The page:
There is a Mecca for Channel swimmers, and it’s called Dover. Of course the main attraction is the harbor, but for the elite there is The White Horse Pub (white horse is a nickname for “white caps” or waves). You see, when someone successfully crosses the channel, they get to marker their name to pub’s interior (walls or ceiling) and whatever wisdom they would like impart on the pub’s clientele, which consists largely of channel swimmers and regulars who know all about the channel swimmers.
So the day started with a trip to Dover Castle Clara and her family left early in the morning, and my family and I left later in the day. The Castle trip started with a “20 minute steady walk” from the bus stop which is neither 20 minutes nor what I call steady. As my dad put it “20 minute steady walk, if you’re part mountain goat.” The castle is situated on the highest point in Dover, looking out over the channel and protecting it from invaders as it has done for 1000 or so years. It’s features vary in time period as it was constantly being adapted for the new warfare. There is a Roman lighthouse, a medieval tunnel system, a castle fit for a king, and another tunnel system originally built for the Napoleonic Wars and later converted into an underground military base for WWII on up to the cold wars. It was very interesting and I highly recommend it to anyone, especially history buffs. After we finished exploring the vast acreage of Dover Castle, we headed over to the White Horse to do the deed.
When I walked through the door of the White Horse, it was almost overwhelming. There were literally hundreds of names written on the walls and ceilings. I saw short entries with just a name, date, time, and place of origin, and I saw longer entries with multiple attempts, dedications, and observations (such as “Cold? My willy has never been so small!”) Some wrote big and took up more than their share. Some wrote small and were definitely the more interesting ones. As I stood there in awe, an American woman turned to me and said, “So, what was your time?” It felt really good to be in the company of someone just as crazy as I was. The woman, I learned, was Marcy MacDonald, a doctor from Connecticut that has 9 crossings to her credit, including 3 doubles. She was the first American woman to succeed at a double crossing. I immediately fell into conversation with her about all things channel swimming. As we were talking, I was scanning the walls and ceiling for “my spot.” I felt as though it were a very important decision and settled on a small part of paint lining a wooden ceiling beam. I figured there was plenty of room and it was somewhere between the horizontal and vertical surface. It would definitely be seen, as it was located just above the bar. Just as I was about to grab the marker and put my name in the spot, I reconsidered. It was such a small space and what if I wanted to come back? There would be no room to put my additional crossings. I think that this thought was the official end of my retirement from open water swimming (although Dave Bennett places it much earlier, when I was crewing on Clara’s boat). I found a new spot, larger, and close to the bar on the ceiling, and I wrote this:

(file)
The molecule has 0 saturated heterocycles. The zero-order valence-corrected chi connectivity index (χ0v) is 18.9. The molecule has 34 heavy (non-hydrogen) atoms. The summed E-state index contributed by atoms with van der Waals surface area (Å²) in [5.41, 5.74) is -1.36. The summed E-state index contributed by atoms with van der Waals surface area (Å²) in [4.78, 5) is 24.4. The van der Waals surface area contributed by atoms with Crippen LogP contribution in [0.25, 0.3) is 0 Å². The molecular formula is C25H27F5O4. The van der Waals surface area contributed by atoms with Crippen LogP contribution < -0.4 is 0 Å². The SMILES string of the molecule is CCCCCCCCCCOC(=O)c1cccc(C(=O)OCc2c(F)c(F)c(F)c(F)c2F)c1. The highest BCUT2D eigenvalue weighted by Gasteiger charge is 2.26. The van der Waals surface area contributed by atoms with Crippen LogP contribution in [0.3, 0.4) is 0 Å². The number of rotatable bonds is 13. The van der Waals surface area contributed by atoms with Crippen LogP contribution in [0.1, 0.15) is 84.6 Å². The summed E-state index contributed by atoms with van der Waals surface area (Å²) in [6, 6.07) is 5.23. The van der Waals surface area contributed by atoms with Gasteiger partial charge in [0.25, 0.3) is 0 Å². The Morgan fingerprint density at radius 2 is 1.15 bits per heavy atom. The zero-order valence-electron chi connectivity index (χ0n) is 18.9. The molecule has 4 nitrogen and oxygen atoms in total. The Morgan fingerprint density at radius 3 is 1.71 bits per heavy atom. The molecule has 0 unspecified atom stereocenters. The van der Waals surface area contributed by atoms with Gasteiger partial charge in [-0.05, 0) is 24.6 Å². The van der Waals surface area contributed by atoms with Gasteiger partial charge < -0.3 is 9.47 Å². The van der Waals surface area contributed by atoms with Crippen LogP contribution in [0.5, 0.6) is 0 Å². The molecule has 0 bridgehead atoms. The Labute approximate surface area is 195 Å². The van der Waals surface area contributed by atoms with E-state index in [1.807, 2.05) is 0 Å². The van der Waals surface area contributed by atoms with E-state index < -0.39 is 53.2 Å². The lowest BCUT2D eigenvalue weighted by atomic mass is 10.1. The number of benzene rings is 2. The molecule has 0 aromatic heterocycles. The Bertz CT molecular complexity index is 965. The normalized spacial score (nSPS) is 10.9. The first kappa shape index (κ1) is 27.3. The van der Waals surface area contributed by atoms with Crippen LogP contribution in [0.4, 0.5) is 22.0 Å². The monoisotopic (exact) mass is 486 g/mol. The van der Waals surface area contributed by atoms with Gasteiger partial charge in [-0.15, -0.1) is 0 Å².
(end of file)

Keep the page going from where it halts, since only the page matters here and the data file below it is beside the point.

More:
Mallory Mead – Indiana
10 hrs 34 mins
When I swam the Manhattan Island Marathon Swim in 2004, I met another lady who had swam the English Channel. I also proclaimed after that swim that I would never do this ever again. I will never forget what she told me.
“Open water swimming is like having a baby. It hurts so bad you swear you’ll never do it again, but then you forget and you do anyway.”